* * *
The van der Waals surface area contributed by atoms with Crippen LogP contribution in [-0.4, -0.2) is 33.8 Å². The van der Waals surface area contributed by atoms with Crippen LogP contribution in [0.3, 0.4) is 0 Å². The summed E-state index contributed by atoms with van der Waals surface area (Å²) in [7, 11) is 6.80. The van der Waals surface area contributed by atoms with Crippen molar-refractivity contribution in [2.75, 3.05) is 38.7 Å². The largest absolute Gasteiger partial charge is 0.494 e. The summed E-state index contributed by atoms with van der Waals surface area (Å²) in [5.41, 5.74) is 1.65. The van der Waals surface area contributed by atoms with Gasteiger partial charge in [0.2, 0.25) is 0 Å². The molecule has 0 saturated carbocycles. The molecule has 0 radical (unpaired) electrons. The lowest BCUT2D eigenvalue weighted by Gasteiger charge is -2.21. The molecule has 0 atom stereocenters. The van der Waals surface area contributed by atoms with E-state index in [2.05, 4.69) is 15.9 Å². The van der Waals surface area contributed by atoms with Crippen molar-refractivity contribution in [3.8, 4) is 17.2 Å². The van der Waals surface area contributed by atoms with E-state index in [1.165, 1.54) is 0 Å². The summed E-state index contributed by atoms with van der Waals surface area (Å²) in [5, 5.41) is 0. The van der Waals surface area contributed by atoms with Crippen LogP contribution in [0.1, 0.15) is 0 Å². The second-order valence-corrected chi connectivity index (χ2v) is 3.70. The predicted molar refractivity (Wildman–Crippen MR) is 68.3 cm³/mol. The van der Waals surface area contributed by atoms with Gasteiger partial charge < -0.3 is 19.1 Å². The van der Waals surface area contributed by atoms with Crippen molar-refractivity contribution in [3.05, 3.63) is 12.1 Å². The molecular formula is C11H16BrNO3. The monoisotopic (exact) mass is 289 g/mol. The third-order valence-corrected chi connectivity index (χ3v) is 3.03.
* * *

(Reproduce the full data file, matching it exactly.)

The van der Waals surface area contributed by atoms with Crippen LogP contribution in [-0.4, -0.2) is 33.8 Å². The van der Waals surface area contributed by atoms with Crippen LogP contribution in [0.3, 0.4) is 0 Å². The summed E-state index contributed by atoms with van der Waals surface area (Å²) in [7, 11) is 6.80. The van der Waals surface area contributed by atoms with Crippen molar-refractivity contribution in [2.75, 3.05) is 38.7 Å². The largest absolute Gasteiger partial charge is 0.494 e. The summed E-state index contributed by atoms with van der Waals surface area (Å²) in [5.41, 5.74) is 1.65. The van der Waals surface area contributed by atoms with Gasteiger partial charge in [0.2, 0.25) is 0 Å². The molecule has 0 saturated carbocycles. The molecule has 0 radical (unpaired) electrons. The lowest BCUT2D eigenvalue weighted by Gasteiger charge is -2.21. The molecule has 0 atom stereocenters. The van der Waals surface area contributed by atoms with E-state index in [2.05, 4.69) is 15.9 Å². The van der Waals surface area contributed by atoms with Crippen molar-refractivity contribution in [3.8, 4) is 17.2 Å². The van der Waals surface area contributed by atoms with E-state index in [1.165, 1.54) is 0 Å². The summed E-state index contributed by atoms with van der Waals surface area (Å²) in [5, 5.41) is 0. The van der Waals surface area contributed by atoms with Crippen LogP contribution in [0.1, 0.15) is 0 Å². The second-order valence-corrected chi connectivity index (χ2v) is 3.70. The predicted molar refractivity (Wildman–Crippen MR) is 68.3 cm³/mol. The van der Waals surface area contributed by atoms with Gasteiger partial charge < -0.3 is 19.1 Å². The van der Waals surface area contributed by atoms with Crippen molar-refractivity contribution in [3.05, 3.63) is 12.1 Å². The molecular formula is C11H16BrNO3. The monoisotopic (exact) mass is 289 g/mol. The third-order valence-corrected chi connectivity index (χ3v) is 3.03.